“It doesn’t help that the uncertain nature of our times and the threat of Covid may mean that you are fearful and worried about sensations related to your physical body (`Am I getting sick?’) and the behaviors of others with whom you live (`Did my dad just leave the house without a mask?’),” he said. “All of these experiences are going to be taxing to your ability to pay attention and both faculty and students need to be mindful of this.”
Masilungan can relate. As a nursing student, she is in one of the most rigorous and dense course loads a student can experience in their undergrad years. She said the difficulties of the pandemic have affected her aside from just online school. “It’s been difficult not being able to see family and friends as often as I usually do.”
This is true for many of college students. In-person classes allowed for us to have social interaction daily. Many students rely upon family and friends as a support system and sometimes you just cannot get that same support through a screen. Constantly being isolated from others and attached to a screen can have severe impacts on one's mental health. Nationwide surveys are showing a major increase in symptoms of stress, anxiety and depression for elementary school kids learning at home and U.S. workers who working from home since the pandemic started. So, it’s not surprising that many college students are also experiencing these issues as a direct result of this pandemic.
“It feels like a never-ending cycle of stress where there’s no separation between school and home because I use my laptop for school, homework, studying and even enjoyable activities like watching Netflix,” Masilungan said.
Moore said in times where we are often overworked and stressed it is important that we remember to take care of ourselves. To combat to combat the effects of Zoom fatigue, Krause recommended:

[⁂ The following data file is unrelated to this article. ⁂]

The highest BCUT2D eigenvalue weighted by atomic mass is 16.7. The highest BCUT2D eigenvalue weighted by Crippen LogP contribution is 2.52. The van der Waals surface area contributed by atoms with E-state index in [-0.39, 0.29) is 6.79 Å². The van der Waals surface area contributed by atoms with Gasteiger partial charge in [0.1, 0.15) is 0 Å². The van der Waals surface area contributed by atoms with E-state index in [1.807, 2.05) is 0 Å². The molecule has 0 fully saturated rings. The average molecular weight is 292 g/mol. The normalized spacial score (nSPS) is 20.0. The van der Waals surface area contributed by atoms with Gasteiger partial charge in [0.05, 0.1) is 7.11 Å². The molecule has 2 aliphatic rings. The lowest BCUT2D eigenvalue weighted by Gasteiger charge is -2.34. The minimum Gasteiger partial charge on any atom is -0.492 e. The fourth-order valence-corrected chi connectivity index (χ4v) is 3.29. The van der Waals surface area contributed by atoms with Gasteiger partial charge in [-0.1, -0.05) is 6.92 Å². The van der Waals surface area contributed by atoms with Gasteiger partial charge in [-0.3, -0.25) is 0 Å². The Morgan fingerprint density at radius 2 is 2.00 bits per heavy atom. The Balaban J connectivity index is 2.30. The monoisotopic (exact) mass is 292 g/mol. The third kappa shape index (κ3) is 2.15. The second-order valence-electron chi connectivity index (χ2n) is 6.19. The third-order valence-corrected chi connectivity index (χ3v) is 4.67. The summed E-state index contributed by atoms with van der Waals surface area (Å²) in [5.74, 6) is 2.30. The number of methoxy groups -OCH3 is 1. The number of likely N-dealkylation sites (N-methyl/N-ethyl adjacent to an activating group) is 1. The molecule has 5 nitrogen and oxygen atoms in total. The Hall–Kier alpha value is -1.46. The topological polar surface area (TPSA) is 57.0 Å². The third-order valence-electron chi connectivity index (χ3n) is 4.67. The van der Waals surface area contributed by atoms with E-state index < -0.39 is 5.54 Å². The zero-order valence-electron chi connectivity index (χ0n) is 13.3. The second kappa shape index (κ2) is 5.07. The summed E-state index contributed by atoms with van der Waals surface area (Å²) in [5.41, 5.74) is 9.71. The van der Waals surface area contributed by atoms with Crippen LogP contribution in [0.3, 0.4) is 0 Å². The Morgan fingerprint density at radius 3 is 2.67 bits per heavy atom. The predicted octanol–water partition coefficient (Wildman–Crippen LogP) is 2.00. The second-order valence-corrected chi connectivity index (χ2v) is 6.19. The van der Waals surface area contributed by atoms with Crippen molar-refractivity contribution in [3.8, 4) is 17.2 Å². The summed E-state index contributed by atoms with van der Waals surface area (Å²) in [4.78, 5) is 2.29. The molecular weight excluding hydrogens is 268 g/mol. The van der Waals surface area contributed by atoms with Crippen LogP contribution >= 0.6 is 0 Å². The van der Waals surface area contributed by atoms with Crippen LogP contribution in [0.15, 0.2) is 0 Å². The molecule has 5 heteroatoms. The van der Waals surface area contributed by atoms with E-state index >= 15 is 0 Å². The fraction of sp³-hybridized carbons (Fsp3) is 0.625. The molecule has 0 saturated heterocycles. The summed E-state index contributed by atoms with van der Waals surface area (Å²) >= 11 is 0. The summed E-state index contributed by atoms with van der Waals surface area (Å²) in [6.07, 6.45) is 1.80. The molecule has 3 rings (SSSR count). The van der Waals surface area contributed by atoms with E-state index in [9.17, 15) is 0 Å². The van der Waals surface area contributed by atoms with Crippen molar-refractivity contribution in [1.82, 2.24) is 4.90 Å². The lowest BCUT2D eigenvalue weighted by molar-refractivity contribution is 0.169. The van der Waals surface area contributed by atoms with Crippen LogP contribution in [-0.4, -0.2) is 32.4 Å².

Step away from the screen. Get up and stretch, walk around, go outside for a few minutes for air. “We need to undo the damage of sitting in front of our screens for eight-plus hours a day,” he said.
Use virtual reality headsets to project ourselves as full body avatars so our interpersonal interactions feel more interactive and more social, as opposed to just seeing each other in 2D on a screen. “You can simulate physical touch through virtual hugs, handshakes, high fives and fist bumps.”
However, Krause said there is no real solution for combating Zoom fatigue because “we are just avoiding the actual question of ‘how do we feel normal again?’ To address that, people need support. They need consistent, affordable access to mental health resources.”
He recommends contacting mental health resources such as therapists. “Therapists are doing essential work by guiding people through this situation and containing their feelings of anxiety, depression, isolation and grief, and helping them find ways to cope with this new reality.”
At Adelphi, the Student Counseling Center (SCC) is a resource that is always available to students and is free of charge. In times like these it is important to seek help if you or others around you notice that your mental health is declining. The Long Island Crisis Center is another resource available to all and can be reached at 516-679-1111.
As we continue into this semester, remember to prioritize yourself and seek help if you need it. As a community we must continue to support each other. Remember to check in with your friends and family as well.